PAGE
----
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Senate leaders say no special session fix for Lt. Gov. drama

ST. PAUL  — The Minnesota Senate’s top Democrat shot down Republicans’ plan on Thursday to protect their narrow majority, leaving little hope of avoiding a messy fight over who will become Minnesota’s next lieutenant governor and how that will impact control of the Senate.

Republican state Sen. Michelle Fischbach is set to become Gov. Mark Dayton’s second-in-command next week, after current Lt. Gov. Tina Smith is sworn in to replace U.S. Sen. Al Franken. Franken announced his resignation amid allegations of sexual misconduct.

State law requires Fischbach, as Senate president, to become the lieutenant governor if the position is vacated. But her leaving the Minnesota Senate could tip the party balance to an equal number of Democrats and Republicans, at least temporarily.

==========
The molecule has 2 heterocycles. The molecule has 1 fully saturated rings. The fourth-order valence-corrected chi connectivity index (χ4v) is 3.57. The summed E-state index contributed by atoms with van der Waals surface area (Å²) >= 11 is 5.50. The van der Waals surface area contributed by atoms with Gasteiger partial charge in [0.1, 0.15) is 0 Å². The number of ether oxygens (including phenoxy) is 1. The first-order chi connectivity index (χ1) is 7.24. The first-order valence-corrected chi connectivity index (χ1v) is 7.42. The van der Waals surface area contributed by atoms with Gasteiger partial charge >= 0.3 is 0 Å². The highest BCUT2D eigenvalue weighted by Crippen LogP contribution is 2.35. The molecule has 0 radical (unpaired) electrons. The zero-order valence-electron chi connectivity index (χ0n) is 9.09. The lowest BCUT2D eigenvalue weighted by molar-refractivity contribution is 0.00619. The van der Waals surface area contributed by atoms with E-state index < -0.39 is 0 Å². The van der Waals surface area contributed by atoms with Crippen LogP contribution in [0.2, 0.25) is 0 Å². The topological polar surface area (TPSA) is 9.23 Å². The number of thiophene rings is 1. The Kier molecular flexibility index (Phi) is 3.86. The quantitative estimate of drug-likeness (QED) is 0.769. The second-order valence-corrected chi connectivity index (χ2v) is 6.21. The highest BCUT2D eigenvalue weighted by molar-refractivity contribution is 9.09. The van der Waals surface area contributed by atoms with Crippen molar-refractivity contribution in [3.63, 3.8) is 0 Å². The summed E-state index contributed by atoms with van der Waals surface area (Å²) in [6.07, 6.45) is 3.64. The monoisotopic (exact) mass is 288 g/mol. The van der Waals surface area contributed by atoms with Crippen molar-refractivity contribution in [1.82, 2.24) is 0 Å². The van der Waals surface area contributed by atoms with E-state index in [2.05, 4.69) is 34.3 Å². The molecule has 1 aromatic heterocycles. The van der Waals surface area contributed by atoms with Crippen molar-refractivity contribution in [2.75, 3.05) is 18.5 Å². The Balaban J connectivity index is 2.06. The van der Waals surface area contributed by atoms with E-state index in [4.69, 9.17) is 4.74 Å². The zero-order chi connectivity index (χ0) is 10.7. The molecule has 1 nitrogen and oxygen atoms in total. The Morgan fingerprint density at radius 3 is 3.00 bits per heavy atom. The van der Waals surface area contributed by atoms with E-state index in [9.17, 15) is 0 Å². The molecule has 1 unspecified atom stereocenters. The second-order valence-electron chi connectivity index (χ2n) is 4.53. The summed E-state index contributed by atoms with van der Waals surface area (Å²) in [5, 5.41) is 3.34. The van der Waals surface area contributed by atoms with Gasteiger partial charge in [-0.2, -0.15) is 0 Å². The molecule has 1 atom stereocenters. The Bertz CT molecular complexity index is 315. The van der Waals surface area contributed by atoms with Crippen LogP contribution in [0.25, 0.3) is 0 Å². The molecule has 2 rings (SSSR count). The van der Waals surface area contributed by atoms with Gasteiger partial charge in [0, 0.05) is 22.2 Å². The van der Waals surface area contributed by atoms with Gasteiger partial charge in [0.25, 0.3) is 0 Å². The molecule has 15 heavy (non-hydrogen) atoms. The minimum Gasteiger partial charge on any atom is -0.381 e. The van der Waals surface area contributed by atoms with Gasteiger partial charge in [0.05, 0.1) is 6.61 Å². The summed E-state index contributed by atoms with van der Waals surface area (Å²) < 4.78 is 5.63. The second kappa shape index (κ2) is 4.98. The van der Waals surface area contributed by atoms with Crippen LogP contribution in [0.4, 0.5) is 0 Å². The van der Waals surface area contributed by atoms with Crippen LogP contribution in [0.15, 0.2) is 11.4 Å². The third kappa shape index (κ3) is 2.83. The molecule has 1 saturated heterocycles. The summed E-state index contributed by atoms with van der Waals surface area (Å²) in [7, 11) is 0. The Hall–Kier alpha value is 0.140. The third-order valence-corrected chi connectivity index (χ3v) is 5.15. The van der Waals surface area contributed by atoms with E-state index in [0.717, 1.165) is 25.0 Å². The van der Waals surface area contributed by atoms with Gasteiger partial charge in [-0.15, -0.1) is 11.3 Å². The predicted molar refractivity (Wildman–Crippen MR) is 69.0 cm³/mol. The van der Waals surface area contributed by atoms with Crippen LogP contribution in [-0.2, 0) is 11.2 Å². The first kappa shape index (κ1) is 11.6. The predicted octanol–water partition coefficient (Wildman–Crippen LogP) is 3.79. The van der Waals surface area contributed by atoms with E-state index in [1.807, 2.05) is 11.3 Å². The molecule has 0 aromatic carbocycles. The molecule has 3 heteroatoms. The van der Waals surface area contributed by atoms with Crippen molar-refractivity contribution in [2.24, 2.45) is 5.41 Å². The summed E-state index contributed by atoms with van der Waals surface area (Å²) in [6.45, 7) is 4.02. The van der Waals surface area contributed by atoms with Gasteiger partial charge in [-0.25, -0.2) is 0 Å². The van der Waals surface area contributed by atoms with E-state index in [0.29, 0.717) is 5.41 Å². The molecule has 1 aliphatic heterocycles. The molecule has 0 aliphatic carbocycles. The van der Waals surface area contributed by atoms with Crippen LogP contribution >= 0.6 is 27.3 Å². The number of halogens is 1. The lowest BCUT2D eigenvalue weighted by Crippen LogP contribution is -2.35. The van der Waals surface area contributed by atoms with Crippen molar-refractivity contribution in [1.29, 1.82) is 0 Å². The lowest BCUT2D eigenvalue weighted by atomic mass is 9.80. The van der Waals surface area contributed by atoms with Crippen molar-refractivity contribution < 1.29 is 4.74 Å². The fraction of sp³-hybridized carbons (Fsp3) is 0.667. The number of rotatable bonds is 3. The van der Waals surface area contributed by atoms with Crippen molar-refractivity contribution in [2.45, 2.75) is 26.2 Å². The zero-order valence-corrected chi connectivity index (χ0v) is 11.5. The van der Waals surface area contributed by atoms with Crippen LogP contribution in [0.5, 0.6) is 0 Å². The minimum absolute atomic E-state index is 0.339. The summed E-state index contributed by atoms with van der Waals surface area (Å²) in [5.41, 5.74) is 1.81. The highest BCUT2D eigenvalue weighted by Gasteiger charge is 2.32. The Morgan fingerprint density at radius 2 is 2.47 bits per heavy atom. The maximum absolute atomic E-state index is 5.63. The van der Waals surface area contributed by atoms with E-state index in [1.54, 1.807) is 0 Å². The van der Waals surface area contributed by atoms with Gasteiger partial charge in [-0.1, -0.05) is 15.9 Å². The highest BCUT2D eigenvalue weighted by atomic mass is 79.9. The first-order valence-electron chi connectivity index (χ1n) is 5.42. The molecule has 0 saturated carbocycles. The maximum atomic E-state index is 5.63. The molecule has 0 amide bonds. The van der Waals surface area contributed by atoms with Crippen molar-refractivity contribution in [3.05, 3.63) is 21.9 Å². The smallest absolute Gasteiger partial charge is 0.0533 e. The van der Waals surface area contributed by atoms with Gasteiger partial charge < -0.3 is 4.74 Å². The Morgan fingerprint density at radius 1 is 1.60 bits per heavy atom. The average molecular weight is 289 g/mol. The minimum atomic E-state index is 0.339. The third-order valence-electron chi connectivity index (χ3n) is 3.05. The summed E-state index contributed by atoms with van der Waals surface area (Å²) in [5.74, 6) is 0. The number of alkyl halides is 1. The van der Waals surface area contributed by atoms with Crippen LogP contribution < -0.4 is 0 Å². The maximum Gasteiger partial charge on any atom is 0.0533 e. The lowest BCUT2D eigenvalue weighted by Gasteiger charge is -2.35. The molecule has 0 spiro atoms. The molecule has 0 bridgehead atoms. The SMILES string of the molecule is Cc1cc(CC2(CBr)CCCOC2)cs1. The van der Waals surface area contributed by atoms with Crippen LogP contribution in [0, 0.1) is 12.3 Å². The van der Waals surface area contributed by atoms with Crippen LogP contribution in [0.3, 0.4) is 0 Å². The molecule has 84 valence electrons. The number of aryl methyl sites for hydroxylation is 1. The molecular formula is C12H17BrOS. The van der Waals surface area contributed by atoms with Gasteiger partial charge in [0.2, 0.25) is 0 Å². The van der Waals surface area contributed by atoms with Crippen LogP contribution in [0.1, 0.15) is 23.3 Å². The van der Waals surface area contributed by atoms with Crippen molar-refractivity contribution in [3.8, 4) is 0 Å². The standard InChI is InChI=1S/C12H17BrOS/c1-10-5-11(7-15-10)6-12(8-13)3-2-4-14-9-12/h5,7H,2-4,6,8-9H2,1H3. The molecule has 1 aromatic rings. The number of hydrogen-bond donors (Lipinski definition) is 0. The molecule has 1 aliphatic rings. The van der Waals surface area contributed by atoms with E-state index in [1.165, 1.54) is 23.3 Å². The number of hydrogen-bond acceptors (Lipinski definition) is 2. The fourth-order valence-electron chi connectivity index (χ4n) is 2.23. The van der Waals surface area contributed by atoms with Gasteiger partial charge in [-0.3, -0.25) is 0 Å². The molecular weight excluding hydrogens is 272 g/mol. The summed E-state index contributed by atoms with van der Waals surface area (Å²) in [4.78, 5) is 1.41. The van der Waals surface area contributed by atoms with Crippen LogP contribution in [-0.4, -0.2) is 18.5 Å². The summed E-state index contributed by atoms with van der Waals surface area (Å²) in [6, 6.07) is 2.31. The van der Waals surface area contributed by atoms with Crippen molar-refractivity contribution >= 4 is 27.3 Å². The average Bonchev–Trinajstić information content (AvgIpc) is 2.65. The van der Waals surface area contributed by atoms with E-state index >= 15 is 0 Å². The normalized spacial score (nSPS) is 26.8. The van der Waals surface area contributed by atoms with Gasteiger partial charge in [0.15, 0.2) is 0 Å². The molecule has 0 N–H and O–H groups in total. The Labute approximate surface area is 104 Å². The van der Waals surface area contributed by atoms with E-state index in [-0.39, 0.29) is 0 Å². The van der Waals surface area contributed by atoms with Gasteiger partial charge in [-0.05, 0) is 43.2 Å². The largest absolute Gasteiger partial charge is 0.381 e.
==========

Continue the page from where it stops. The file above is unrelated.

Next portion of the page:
Fischbach wants to retain her Senate seat while serving as lieutenant governor, which has triggered outrage from Democrats. The Attorney General’s office has said she could be required to leave the Senate.

On Thursday, Republican Senate Majority Leader Paul Gazelka pushed for a special session to appoint a Democrat to take the job instead. Senate Minority Leader Tom Bakk told Minnesota Public Radio News  that Democrats wouldn’t agree to a special session — and Dayton says he won’t call a special session unless all party leaders buy in.